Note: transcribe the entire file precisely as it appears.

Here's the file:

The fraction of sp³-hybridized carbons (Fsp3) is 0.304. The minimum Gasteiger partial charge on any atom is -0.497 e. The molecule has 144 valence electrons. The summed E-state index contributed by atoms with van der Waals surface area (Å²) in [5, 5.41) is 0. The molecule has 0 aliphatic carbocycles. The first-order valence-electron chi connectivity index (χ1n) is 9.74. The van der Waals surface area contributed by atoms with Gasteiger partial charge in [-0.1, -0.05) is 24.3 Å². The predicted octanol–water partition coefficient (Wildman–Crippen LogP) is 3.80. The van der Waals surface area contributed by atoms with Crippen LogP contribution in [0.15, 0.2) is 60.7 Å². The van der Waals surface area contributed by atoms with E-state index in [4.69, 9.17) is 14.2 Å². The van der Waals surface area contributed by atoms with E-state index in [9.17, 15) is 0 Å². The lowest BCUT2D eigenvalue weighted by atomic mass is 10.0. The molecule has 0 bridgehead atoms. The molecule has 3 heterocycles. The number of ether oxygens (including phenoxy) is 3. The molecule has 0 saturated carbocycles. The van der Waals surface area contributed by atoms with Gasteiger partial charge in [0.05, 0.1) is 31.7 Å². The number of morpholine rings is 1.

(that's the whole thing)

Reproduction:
The fraction of sp³-hybridized carbons (Fsp3) is 0.304. The minimum Gasteiger partial charge on any atom is -0.497 e. The molecule has 144 valence electrons. The summed E-state index contributed by atoms with van der Waals surface area (Å²) in [5, 5.41) is 0. The molecule has 0 aliphatic carbocycles. The first-order valence-electron chi connectivity index (χ1n) is 9.74. The van der Waals surface area contributed by atoms with Gasteiger partial charge in [-0.1, -0.05) is 24.3 Å². The predicted octanol–water partition coefficient (Wildman–Crippen LogP) is 3.80. The van der Waals surface area contributed by atoms with Crippen LogP contribution in [0.15, 0.2) is 60.7 Å². The van der Waals surface area contributed by atoms with E-state index in [4.69, 9.17) is 14.2 Å². The van der Waals surface area contributed by atoms with E-state index in [9.17, 15) is 0 Å². The lowest BCUT2D eigenvalue weighted by atomic mass is 10.0. The molecule has 0 bridgehead atoms. The molecule has 3 heterocycles. The number of ether oxygens (including phenoxy) is 3. The molecule has 0 saturated carbocycles. The van der Waals surface area contributed by atoms with Gasteiger partial charge in [0.05, 0.1) is 31.7 Å². The number of morpholine rings is 1.